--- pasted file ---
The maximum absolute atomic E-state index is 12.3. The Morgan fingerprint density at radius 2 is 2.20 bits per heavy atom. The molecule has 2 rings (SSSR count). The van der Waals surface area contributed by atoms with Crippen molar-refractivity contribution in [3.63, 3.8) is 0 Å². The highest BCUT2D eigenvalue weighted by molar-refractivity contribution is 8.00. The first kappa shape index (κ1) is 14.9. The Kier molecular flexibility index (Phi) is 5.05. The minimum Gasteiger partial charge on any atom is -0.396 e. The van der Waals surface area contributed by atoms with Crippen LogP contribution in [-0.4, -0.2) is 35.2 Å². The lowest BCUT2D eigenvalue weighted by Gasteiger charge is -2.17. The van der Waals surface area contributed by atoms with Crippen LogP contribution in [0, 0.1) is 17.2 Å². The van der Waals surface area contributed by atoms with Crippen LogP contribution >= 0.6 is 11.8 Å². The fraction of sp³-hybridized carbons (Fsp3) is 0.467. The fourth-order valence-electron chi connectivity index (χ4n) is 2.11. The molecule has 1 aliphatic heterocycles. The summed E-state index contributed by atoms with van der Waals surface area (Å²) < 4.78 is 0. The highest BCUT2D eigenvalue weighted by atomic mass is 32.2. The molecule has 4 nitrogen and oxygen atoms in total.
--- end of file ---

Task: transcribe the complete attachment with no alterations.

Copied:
The maximum absolute atomic E-state index is 12.3. The Morgan fingerprint density at radius 2 is 2.20 bits per heavy atom. The molecule has 2 rings (SSSR count). The van der Waals surface area contributed by atoms with Crippen molar-refractivity contribution in [3.63, 3.8) is 0 Å². The highest BCUT2D eigenvalue weighted by molar-refractivity contribution is 8.00. The first kappa shape index (κ1) is 14.9. The Kier molecular flexibility index (Phi) is 5.05. The minimum Gasteiger partial charge on any atom is -0.396 e. The van der Waals surface area contributed by atoms with Crippen LogP contribution in [-0.4, -0.2) is 35.2 Å². The lowest BCUT2D eigenvalue weighted by Gasteiger charge is -2.17. The van der Waals surface area contributed by atoms with Crippen LogP contribution in [0, 0.1) is 17.2 Å². The van der Waals surface area contributed by atoms with Crippen LogP contribution >= 0.6 is 11.8 Å². The fraction of sp³-hybridized carbons (Fsp3) is 0.467. The fourth-order valence-electron chi connectivity index (χ4n) is 2.11. The molecule has 1 aliphatic heterocycles. The summed E-state index contributed by atoms with van der Waals surface area (Å²) < 4.78 is 0. The highest BCUT2D eigenvalue weighted by atomic mass is 32.2. The molecule has 4 nitrogen and oxygen atoms in total.